Tuesday, May 3, 2011

Mum's Kozunak Recipe

It took me ten days to gather my strength to write down this recipe. Firstly I thought not to post it since I find it difficult to write about something I haven't done all by myself. But I promised to my sister and a couple of friends I'll systematize mum's kozunak recipe to an easy to follow step by step guide.

Mum is famous for her kozunak amongst all her friends and all the neighbourhood. (Maybe I have to mention that Kozunak is the Bulgarian Easter bread.) A couple of days before Easter there are people calling, e-mailing and skyping just to remind her of their existence in order not to be forgotten in the kozunak give away. This is why when she makes kozunak, she usually makes 10 – 12 loaves (yep, no mistake here) and it takes her a whole day, not to mention the pile of dirty baking pans and the mess in the kitchen. Mum has a special equipment for kozunak making – the set consists of special bowls(large as basins) for mixing an proving the dough, linen towels for covering the bowls, pot for the sponge, special clothes and hair bands. The day when she makes kozunak nobody is allowed to enter the kitchen, in order to prevent hairs from flying here and there and wise advices to be given. The latter applies mainly for Ivan, who always tries to rationalize her recipe, and my father, who keeps saying for almost 30 years “My mother used to make it otherwise!”.

This year, I don't know how, but I managed to convince mum to make only half the recipe, so we ended up with just 5 loaves. Originally the recipe comes from my grandmother, but mum improves it every year and currently there are significant differences in mum's and grandma's kozunak making techniques. Grandma mixes the dough to firm stage and have some kind of ritual to “beat” it in the counter top to develop it's gluten, whereas mum mixes the dough to an extremely sticky stage and works it with her hands directly as it is in the basin in her own special manner.

Mum's Kozunak Recipe:
Makes 5 loaves

For the Filling:
  • 70 gr sugar (A);
  • 100 ml water;
  • 400 gr ground walnuts;
  • 230 gr sugar (B);
  • 150 ml milk;
  • 20 gr cocoa powder;
  • 100 gr butter;
  • 15 ml rum.
Caramelize sugar (A), then pour over the water and leave it on low heat until all the caramel is dissolved. Add sugar (B), ground walnuts, milk and bring to a simmer. Add in butter and cocoa powder. Mix well and bring to a simmer again. Turn off the heat. Cover with a lid and leave it to cool down. Stir in the rum.

For the Sponge:
  • 1 cube (42 gr) fresh yeast;
  • 100 ml whole milk;
  • flour, enough to form a mixture with the consistency of cake batter;
  • ½ tsp sugar.

For the Dough:
  • sponge;
  • 300 ml whole milk;
  • 14 eggs(room temperature);
  • 700 gr granulated sugar(divided 400 + 300);
  • 150 gr butter(melted and cooled);
  • 55 gr sour cream;
  • 2 Tbsp vanilla extract(or 1 vanilla pod – scraped and mixed with the milk);
  • 15 ml rum;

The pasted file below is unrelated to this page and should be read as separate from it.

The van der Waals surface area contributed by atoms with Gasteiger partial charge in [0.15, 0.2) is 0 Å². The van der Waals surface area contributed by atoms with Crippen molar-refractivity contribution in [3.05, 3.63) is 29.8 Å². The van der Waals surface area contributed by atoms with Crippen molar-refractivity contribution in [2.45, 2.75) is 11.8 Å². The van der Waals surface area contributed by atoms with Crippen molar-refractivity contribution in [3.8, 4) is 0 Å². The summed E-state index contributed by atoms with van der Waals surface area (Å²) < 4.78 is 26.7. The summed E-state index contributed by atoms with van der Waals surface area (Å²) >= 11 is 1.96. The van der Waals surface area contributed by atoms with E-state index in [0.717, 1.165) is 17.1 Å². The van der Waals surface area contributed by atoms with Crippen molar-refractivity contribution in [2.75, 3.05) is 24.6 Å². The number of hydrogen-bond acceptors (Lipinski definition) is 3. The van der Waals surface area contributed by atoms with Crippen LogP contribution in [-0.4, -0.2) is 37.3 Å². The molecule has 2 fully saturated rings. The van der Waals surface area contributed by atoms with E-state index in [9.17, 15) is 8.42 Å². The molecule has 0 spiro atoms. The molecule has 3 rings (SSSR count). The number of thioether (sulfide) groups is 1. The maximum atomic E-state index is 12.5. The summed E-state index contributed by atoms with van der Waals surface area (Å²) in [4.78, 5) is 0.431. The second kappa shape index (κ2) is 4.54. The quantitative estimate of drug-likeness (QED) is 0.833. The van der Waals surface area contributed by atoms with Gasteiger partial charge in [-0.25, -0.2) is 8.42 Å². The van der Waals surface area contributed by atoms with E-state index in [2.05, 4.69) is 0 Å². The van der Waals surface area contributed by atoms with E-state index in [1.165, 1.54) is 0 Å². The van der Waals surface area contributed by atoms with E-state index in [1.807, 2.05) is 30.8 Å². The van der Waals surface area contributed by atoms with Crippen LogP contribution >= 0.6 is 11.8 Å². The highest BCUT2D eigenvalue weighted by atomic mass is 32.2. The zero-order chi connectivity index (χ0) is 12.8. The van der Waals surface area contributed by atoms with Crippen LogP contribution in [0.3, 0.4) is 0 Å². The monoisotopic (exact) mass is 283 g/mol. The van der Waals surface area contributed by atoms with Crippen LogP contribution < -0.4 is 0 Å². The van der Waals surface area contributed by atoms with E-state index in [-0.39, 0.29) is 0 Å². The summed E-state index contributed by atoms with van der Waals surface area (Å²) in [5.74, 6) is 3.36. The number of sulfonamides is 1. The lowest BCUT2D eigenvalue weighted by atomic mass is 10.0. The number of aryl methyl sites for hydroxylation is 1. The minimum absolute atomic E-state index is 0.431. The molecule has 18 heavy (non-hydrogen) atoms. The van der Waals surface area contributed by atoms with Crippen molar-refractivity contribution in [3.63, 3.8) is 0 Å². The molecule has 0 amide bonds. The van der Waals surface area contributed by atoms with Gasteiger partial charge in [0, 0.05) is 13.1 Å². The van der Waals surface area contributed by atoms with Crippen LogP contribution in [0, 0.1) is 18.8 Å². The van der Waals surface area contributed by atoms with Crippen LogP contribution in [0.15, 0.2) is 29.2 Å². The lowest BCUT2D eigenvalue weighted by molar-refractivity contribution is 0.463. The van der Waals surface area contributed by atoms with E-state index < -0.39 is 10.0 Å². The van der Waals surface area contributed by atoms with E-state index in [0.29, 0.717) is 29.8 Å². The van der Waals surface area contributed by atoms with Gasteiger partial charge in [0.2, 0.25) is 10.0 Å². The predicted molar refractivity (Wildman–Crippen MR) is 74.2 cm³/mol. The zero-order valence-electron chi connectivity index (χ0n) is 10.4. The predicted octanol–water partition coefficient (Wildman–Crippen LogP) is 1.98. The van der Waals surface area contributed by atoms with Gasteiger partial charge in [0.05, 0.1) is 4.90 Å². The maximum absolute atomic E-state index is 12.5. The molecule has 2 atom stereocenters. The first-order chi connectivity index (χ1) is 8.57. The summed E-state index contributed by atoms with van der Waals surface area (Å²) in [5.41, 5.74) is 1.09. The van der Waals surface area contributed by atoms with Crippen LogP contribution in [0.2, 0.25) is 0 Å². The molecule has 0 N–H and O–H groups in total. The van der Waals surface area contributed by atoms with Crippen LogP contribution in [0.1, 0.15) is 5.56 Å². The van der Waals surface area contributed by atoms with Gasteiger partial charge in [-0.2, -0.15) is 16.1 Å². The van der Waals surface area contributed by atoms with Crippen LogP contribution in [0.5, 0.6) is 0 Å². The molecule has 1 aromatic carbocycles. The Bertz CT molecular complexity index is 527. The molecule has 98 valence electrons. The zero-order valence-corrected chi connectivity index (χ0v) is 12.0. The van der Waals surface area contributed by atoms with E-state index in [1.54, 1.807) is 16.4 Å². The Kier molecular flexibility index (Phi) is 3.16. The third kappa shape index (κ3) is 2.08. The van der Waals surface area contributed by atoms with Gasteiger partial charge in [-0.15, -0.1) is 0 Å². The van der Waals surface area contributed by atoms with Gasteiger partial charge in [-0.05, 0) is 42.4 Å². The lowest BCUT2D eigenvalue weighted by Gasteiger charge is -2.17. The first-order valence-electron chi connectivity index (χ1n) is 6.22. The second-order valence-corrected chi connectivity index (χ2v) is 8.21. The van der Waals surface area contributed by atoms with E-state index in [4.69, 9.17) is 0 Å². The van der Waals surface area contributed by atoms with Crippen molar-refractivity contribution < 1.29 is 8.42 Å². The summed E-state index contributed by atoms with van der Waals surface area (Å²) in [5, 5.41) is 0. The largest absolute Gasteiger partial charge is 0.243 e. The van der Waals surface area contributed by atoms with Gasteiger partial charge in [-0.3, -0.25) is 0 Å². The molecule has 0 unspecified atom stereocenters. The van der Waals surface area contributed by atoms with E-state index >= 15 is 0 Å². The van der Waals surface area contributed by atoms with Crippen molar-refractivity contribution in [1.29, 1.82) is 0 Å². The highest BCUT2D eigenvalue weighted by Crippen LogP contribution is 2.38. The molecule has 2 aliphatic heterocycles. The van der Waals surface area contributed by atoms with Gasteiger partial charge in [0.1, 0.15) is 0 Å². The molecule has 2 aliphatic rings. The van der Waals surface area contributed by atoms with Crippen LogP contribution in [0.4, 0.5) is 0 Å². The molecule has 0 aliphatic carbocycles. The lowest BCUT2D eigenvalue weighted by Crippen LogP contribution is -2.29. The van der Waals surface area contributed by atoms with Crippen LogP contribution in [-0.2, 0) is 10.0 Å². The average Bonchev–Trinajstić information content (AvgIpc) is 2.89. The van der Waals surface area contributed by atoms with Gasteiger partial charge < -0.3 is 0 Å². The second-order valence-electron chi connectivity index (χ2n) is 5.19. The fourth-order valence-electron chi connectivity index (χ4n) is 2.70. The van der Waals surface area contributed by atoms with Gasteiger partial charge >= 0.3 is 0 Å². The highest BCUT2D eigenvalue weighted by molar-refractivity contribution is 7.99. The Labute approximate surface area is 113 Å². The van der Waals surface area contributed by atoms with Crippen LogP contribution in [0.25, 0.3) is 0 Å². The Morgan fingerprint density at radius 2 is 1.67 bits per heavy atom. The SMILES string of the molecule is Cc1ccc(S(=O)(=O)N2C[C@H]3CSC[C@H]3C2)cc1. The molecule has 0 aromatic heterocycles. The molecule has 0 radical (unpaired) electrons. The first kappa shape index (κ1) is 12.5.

• zest of 4 lemons;
  • 1 tsp salt;
  • 3 kg all purpose flour - sifted (it won't be used the whole quantity);
  • 100 ml vegetable oil(mum uses sunflower oil).

For Glazing:
  • 2 egg yolks;
  • 1 Tbsp apple vinegar. 
Note: The room temperature when making kozunak must be at least 22 - 23º C.
    Make the sponge. Dissolve yeast in milk, add a teaspoon of sugar and flour enough to form a mixture with the consistency of cake batter. Sprinkle one tablespoon of flour on top. Cover with clean towel and leave it to triple in bulk.

    the sponge after proving

    In a small saucepan heat milk together with 400 gr of the sugar and vanilla just to dissolve the sugar. Leave to cool to lukewarm.

    In another bowl beat eggs and the rest of the sugar (300 gr) just to incorporate the sugar.

    In a large bowl combine sponge, milk-sugar mixture, egg-sugar mixture, melted butter, sour cream, rum, lemon zest, 1,5 kg of the flour and salt. Use hand mixer for mixing. The batter would be very sticky.

    At this point mum continues to knead the dough by hand.

    Add a little bit of the vegetable oil, then knead.

    Add a handful of flour, knead again.

    Repeat 5-6 times until all the vegetable oil has been used and around 500 gr of the flour. Then start kneading the dough with two hands for around 20 – 30 minutes.

    Cover and leave the dough to become double in bulk. The dough is still very sticky, but this is how it's supposed to be.

    Pour a part of the dough onto a heavy floured working surface and knead to form a soft dough.

    Spread it with your hands(it would be still too soft to use a rolling pin), add some of the filling and fold the way you want.

    Arrange into a buttered baking pan. Cover with a linen towel and leave it to become double in bulk. Bear in mind that dough triples in bulk during proving and baking. Repeat until all the dough is arranged into baking pans.

    Till far we've used around 2,5 kg of the flour.

    Whisk egg yolks with vinegar and glaze the loaves, sprinkle some sugar on top and bake into a preheated to 180º C oven.

     there was no way to take a photo of all the 5 loaves since we gave 2 of them away as soon as they were baked

    We are sending this post to YeastSpotting.


    1. Silvia i Ivan, blagodarq za receptata i za podrobno opisaniq na4in na prigotwqne. Tazi sutrin otworih teftera si i se raztyr6uwah za receptata za kozunaci ot baba. Okaza se 4e sym zapisala prodiktite, no ne i na4ina na prigotwqne i iskah da potyrsq tehniki za prigotwqne na kozunak. 6te se wyzpolzwam ot prekrasnite ukazaniq i snimkite po-gore. blagodarq i weseli welikdenski praznici na cqloto wi semejstwo! Diqna

    2. Дияна, надяваме се да сме били полезни :)
      Весело изкарване на празниците и много вкусни козунаци!

    3. Hi, we featured your recipe on our site today: http://eastokeurope.com/easter-bread-roundup/



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